It goes without saying that Americans love watching celebrities fail. We observe in blissful shock when Michael Richards goes on a racist tirade during his stand-up act, and gobble up headline after headline of Jon and Kate’s doomed marriage.

The celebrity meltdown is a pastime of sorts, and the national stage makes it all the more enticing. But when it comes to indulging in the superficial world of Hollywood gossip, I, too, am guilty. Which brings me to Conan O’Brien taking over “The Tonight Show.”

Up until last week I rarely, if ever, sat down to watch an episode. It just wasn’t in me to plop in front of the TV with a bowl of popcorn nestled between my arms and say, “Hmm, I wonder what guests Jay has on tonight?” The sheer act would have required me to give up on life all together. And believe me when I say this, I have plenty to live for.

But it was not the guests droning on about their latest movie that I had a problem with. To be quite honest, I never found Jay Leno to be very funny.

Leno’s bland style of humor is far too tame for my taste. Take his “jaywalking” segment as a case in point. For those unfamiliar, “jaywalking” entails Jay (hence the name) asking random strangers a series of common knowledge questions, only to watch the hilarity ensue as each moron responds with an answer even more idiotic than the last.

Thanks to Jay Leno, that overwhelming sense of wonder over whom is buried in Grant’s tomb has strangely vanished. I feel cheated.

When Conan O’Brien took the helm a couple weeks ago, I was thoughtful and curious. Could Conan, with all of his wiseass antics and East Coast bravado, be “The Tonight Show”’s saving grace? More so, would Leno’s flatulence-prone audience respond to O’Brien’s humor?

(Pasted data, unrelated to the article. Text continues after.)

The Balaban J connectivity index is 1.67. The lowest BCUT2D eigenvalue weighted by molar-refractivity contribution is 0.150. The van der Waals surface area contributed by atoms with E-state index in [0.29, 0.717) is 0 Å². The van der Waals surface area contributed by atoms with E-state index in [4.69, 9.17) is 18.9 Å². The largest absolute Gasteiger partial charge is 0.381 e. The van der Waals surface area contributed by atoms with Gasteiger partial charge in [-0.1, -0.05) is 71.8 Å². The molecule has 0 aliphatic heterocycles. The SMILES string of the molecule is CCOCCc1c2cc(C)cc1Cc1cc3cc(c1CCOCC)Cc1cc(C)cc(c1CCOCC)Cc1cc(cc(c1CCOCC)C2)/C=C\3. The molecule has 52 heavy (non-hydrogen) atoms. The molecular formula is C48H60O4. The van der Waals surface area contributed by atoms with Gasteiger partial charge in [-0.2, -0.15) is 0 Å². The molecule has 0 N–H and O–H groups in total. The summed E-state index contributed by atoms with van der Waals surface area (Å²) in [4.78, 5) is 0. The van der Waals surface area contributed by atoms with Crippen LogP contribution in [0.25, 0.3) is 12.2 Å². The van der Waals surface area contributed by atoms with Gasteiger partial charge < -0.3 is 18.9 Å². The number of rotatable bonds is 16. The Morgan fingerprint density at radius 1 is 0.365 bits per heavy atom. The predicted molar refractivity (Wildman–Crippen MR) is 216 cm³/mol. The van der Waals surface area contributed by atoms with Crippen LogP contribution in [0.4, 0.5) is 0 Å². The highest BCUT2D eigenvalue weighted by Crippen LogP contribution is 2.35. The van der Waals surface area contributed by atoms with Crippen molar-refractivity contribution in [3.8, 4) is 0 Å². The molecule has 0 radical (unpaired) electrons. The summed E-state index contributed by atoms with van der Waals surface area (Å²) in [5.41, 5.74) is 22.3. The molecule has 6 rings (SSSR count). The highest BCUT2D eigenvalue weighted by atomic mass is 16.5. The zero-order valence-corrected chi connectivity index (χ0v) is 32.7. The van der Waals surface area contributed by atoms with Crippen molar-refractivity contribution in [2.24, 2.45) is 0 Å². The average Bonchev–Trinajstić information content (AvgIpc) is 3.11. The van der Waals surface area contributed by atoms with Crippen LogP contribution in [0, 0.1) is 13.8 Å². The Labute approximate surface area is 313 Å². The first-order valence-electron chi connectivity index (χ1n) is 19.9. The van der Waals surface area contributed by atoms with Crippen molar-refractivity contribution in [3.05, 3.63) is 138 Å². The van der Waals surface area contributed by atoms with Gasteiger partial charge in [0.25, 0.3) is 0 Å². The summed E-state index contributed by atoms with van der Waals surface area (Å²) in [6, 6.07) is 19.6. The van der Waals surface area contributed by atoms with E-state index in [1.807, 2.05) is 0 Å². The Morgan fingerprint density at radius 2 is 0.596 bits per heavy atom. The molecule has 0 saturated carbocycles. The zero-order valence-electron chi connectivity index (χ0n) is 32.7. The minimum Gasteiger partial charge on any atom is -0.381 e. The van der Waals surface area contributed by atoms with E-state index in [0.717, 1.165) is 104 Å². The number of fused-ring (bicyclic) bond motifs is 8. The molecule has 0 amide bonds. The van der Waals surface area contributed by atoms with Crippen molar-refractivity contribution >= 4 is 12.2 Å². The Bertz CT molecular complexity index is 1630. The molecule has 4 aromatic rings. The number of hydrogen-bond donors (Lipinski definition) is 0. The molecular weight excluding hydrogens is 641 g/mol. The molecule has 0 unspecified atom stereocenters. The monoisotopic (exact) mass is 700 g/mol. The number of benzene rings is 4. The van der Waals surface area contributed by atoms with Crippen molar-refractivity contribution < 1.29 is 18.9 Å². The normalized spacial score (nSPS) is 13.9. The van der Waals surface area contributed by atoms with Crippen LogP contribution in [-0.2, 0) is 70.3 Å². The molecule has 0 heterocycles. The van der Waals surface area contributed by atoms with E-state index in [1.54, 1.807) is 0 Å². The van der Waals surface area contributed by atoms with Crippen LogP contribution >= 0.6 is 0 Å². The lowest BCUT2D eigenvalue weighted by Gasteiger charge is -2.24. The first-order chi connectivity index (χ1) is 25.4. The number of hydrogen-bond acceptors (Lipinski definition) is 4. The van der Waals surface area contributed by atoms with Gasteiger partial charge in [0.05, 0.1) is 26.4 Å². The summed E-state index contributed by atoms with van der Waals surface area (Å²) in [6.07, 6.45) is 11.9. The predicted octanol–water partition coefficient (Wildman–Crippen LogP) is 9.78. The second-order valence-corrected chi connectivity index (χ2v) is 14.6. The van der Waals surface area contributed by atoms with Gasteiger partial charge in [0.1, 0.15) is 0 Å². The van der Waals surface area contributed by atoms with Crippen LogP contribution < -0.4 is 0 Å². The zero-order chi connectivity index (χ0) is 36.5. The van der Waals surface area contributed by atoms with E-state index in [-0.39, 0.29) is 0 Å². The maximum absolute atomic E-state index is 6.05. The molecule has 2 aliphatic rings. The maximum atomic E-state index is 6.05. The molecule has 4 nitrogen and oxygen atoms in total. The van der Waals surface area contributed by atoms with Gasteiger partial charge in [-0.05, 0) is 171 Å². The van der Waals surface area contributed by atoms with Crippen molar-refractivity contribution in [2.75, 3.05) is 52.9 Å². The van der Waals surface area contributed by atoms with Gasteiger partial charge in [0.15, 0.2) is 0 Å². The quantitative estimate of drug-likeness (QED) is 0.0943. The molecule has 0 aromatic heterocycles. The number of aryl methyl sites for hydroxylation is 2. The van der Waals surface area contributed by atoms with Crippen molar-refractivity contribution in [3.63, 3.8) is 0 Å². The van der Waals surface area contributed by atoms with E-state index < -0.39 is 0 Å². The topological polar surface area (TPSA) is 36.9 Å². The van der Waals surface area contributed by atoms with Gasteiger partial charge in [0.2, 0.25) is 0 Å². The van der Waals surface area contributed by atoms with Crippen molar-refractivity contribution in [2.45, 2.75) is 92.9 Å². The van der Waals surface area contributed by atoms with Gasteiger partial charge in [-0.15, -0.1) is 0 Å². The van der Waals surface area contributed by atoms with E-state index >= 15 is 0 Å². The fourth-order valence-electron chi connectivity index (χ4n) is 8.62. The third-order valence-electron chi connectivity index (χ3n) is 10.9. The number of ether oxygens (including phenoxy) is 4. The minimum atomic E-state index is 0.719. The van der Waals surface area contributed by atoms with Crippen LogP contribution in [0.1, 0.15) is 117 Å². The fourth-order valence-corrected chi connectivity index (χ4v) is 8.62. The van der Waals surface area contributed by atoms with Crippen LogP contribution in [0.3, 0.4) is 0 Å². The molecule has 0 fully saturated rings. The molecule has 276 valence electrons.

They were questions I was positive I knew the answer to. Much like the Hindenburg, O’Brien would be a monumental failure. Media scholars would forever debate his many misses and his fiery reign of terror would ultimately go down as “The Conanburg.”

My reasoning was simple. When granted the option of Conan and Andy’s quizzical look into the future, via the past, in their recurring Year 2000 skit (appropriately changed to the year 3000), or another wacky episode of “Everybody Loves Raymond” (“Debra! Where are my pants?!!”), the Barone family wins every time. Not to say I’m above the watered down high jinks of Ray and his impeccably well-behaved wife and children. It’s just that my upbringing involved much more yelling and much less comedic one-liners.

I’ve often wondered what it would be like to live in an episode of “Everybody Loves Raymond,” but torture seems like a more appropriate option.

I guess for me, Leno and Romano were one in the same, both creatures of immense talent, but with little or no substance. Rather than challenge the mores of comedy, they adhered to its time worn traditions. Although mildly amusing, their jokes more or less said nothing aside from “laugh now.” One needs only a laugh track to consummate the diluted response.

O’Brien, however, marked the arrival of a fresher brand of comedy, one whose idiosyncratic nature was admired and loved by college students and young people. Would he lighten up his act to make it more palatable for “The Tonight Show”’s audience? Probably not. And his first weeks as host proved this.

It’s still too early to tell whether the “Conan experiment” will fail. In the meantime, I’ll be one of many watching.